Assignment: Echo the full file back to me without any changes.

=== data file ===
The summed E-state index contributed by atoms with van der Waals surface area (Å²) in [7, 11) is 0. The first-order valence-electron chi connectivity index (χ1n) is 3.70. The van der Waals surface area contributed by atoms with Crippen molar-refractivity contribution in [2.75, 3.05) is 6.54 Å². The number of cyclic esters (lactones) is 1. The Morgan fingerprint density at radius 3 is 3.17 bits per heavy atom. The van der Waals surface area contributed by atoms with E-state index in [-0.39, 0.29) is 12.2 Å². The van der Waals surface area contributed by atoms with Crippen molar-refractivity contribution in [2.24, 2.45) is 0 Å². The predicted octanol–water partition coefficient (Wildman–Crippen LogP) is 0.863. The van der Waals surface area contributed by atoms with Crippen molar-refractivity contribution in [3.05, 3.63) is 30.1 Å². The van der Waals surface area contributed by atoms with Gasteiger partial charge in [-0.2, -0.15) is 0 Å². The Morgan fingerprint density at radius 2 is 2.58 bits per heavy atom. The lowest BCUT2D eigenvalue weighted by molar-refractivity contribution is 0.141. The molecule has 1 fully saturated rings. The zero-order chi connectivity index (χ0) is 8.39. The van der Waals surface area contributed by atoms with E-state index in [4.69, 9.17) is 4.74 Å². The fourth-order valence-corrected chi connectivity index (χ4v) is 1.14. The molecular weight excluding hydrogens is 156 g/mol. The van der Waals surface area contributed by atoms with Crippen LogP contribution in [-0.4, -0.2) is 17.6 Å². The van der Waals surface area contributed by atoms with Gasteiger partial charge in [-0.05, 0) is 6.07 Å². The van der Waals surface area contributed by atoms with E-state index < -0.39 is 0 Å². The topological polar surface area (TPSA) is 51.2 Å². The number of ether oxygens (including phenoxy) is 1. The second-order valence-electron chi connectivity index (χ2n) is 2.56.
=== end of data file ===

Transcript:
The summed E-state index contributed by atoms with van der Waals surface area (Å²) in [7, 11) is 0. The first-order valence-electron chi connectivity index (χ1n) is 3.70. The van der Waals surface area contributed by atoms with Crippen molar-refractivity contribution in [2.75, 3.05) is 6.54 Å². The number of cyclic esters (lactones) is 1. The Morgan fingerprint density at radius 3 is 3.17 bits per heavy atom. The van der Waals surface area contributed by atoms with E-state index in [-0.39, 0.29) is 12.2 Å². The van der Waals surface area contributed by atoms with Crippen molar-refractivity contribution in [2.24, 2.45) is 0 Å². The predicted octanol–water partition coefficient (Wildman–Crippen LogP) is 0.863. The van der Waals surface area contributed by atoms with Crippen molar-refractivity contribution in [3.05, 3.63) is 30.1 Å². The van der Waals surface area contributed by atoms with Gasteiger partial charge in [-0.2, -0.15) is 0 Å². The Morgan fingerprint density at radius 2 is 2.58 bits per heavy atom. The lowest BCUT2D eigenvalue weighted by molar-refractivity contribution is 0.141. The molecule has 1 fully saturated rings. The zero-order chi connectivity index (χ0) is 8.39. The van der Waals surface area contributed by atoms with E-state index in [4.69, 9.17) is 4.74 Å². The fourth-order valence-corrected chi connectivity index (χ4v) is 1.14. The molecular weight excluding hydrogens is 156 g/mol. The van der Waals surface area contributed by atoms with Crippen LogP contribution in [-0.4, -0.2) is 17.6 Å². The van der Waals surface area contributed by atoms with Gasteiger partial charge in [-0.05, 0) is 6.07 Å². The van der Waals surface area contributed by atoms with E-state index < -0.39 is 0 Å². The topological polar surface area (TPSA) is 51.2 Å². The number of ether oxygens (including phenoxy) is 1. The second-order valence-electron chi connectivity index (χ2n) is 2.56.